Riding the Waves of Pandemic Emotions (4/4) - Finding Meaning



After discussing the kinds of grief we’re facing, and how we can manage that grief, Kessler talks about one more element in our experience: Finding meaning.


"I did not want to stop at acceptance when I experienced some personal grief. I wanted meaning in those darkest hours. And I do believe we find light in those times. Even now people are realizing they can connect through technology. They are not as remote as they thought. They are realizing they can use their phones for long conversations. They’re appreciating walks. I believe we will continue to find meaning now and when this is over."(Berinato, 2020)


It may seem trite to say, “every cloud has a silver lining,” but because God is at work in it, you can be sure that He is going to bring good out of even the most trying situation. This is not to say that you should not feel depressed or anxious during these times. But as you lean on God for peace through your depression or anxiety, look for evidences of His work.


Churches are learning how to reach beyond their walls. Families who were too busy to eat a meal together, now spend their evenings playing board games. At CEF, learning to minister on-line will help us reach more children, including those in remote areas, and CYIA from all over the province have been “together” more in the past month than ever before!


Good things coming out of bad things does not make the bad things good. But it is evidence that God does, in fact, have a purpose in them.


"And we know that for those who love God all things work together for good, for those who are called according to His purpose." (Romans 8:28)


Looking for those evidences and asking God how we can be part of what He’s doing will bring meaning to the suffering, to loneliness and pain. This does not mean that you won’t, or that you shouldn’t, feel what you’re feeling.


It’s important we acknowledge what we go through. One unfortunate byproduct of the self-help movement is we’re the first generation to have feelings about our feelings. We tell ourselves things like, I feel sad, but I shouldn’t feel that; other people have it worse. We can — we should — stop at the first feeling. I feel sad. Let me go for five minutes to feel sad. Your work is to feel your sadness and fear and anger whether or not someone else is feeling something. Fighting it doesn’t help because your body is producing the feeling. If we allow the feelings to happen, they’ll happen in an orderly way, and it empowers us. Then we’re not victims….It’s absurd to think we shouldn’t feel grief right now. Let yourself feel the grief and keep going. (Berinato, 2020)


As you acknowledge the feelings and the pain, trust God and ask Him to open your eyes to what He’s doing. Once you see God’s hand at work, you will find your pain a little easier to bear. You will find meaning in each day, a reason to get out of bed in the morning, and your heart will want to praise Him, even though it’s struggling under the weight of the world.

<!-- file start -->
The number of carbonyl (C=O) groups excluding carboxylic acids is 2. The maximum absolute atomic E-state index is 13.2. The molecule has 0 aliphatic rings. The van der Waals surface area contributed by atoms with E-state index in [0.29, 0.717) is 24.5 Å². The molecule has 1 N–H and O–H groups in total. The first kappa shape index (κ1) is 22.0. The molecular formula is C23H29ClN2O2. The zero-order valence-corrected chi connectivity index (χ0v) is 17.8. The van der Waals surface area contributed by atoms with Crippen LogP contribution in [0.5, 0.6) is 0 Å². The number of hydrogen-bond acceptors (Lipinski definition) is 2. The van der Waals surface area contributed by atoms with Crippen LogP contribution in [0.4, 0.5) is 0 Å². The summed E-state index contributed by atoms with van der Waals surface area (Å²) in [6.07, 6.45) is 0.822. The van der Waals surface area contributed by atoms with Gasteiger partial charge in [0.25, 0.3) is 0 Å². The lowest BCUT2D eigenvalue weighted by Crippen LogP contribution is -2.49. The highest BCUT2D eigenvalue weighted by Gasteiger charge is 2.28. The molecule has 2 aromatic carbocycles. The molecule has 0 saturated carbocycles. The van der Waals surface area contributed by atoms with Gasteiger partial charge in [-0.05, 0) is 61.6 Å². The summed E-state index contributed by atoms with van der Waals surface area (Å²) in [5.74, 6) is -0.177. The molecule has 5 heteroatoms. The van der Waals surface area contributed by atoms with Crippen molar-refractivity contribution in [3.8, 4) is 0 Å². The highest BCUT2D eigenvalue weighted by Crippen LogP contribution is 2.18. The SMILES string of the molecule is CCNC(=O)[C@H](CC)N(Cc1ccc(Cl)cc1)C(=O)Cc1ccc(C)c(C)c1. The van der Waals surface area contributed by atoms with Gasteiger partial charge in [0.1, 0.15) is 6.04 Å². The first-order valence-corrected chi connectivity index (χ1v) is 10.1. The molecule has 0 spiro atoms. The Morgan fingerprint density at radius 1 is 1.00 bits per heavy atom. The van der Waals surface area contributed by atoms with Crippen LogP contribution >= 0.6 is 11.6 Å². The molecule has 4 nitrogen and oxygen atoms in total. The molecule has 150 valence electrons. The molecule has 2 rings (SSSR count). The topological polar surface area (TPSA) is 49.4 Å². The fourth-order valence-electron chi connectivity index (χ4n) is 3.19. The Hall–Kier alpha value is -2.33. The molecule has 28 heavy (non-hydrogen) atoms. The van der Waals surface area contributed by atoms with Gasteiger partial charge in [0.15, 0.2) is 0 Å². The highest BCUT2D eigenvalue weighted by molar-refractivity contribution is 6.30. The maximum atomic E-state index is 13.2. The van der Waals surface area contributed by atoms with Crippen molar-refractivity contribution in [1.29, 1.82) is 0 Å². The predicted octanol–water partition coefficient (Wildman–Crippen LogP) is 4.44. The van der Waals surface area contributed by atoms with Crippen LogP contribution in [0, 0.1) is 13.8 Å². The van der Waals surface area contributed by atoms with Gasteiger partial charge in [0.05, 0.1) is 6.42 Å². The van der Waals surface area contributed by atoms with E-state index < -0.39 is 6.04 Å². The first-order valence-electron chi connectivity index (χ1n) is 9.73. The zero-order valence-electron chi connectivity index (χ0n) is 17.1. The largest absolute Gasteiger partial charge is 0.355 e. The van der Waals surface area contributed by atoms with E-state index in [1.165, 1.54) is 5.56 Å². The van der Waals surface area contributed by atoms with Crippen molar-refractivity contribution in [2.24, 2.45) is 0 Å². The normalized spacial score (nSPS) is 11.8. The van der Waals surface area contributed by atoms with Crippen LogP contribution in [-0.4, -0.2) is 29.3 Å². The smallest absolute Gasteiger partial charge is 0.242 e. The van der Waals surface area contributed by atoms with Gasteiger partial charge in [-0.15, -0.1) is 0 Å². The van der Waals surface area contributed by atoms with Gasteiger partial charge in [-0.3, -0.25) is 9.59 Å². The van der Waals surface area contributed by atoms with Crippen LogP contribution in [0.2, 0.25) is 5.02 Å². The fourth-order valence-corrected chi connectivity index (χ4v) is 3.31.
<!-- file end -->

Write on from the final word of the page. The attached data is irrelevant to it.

"For God alone, O my soul, wait in silence, for my hope is from Him. He only is my rock and my salvation, my fortress; I shall not be shaken." (Psalm 62:5-7)


Yes, others have it worse. That doesn’t invalidate what you’re going through. It should, however, give you reason to reach out and help those who have it worse. Pray for them. Drop food off for those who can’t get out. Send cards in the mail. Reach out in whatever way you can to meet the needs you see. If you feel like you can’t do anything, do not underestimate the value of prayer! Prayer is a powerful weapon you can use against pain, against loneliness, against fear. You can make a difference.


"Bear one another’s burdens, and so fulfill the law of Christ." (Galatians 6:2)


"For God is not unjust so as to overlook your work and the love that you have shown for His name in serving the saints, as you still do." (Hebrews 6:10)


"And the King will answer them, ‘Truly, I say to you, as you did it to one of the least of these my brothers, you did it to me.’" (Matthew 25:40)


"This is my commandment, that you love one another as I have loved you." (John 15:12)


Ask God how He wants to use you in the work that He’s doing during this pandemic. That is where you will find meaning and the balance that we see so often in Scripture, where believers cry out to God, praise Him, always pointing to the God of glory who is still in control!


"As the deer longs for streams of water, so I long for you, O God.

I thirst for God, the living God. When can I go and stand before him?

Day and night I have only tears for food, while my enemies continually taunt me, saying, “Where is this God of yours?”

My heart is breaking as I remember how it used to be: I walked among the crowds of worshipers, leading a great procession to the house of God, singing for joy and giving thanks amid the sound of a great celebration!

Why am I discouraged? Why is my heart so sad? I will put my hope in God! I will praise him again— my Savior and my God!

Now I am deeply discouraged, but I will remember you— even from distant Mount Hermon, the source of the Jordan, from the land of Mount Mizar.

I hear the tumult of the raging seas as your waves and surging tides sweep over me.

But each day the Lord pours his unfailing love upon me, and through each night I sing his songs, praying to God who gives me life.

“O God my rock,” I cry, “Why have you forgotten me? Why must I wander around in grief, oppressed by my enemies?”

Their taunts break my bones. They scoff, “Where is this God of yours?”

Why am I discouraged? Why is my heart so sad? I will put my hope in God! I will praise him again— my Savior and my God!"


Psalm 42









Reference

Scott Berinato, “That Discomfort You’re Feeling Is Grief” Harvard Business Review, n.p. web, March 23, 2020

8 views

Sharing Jesus

with Ontario's                children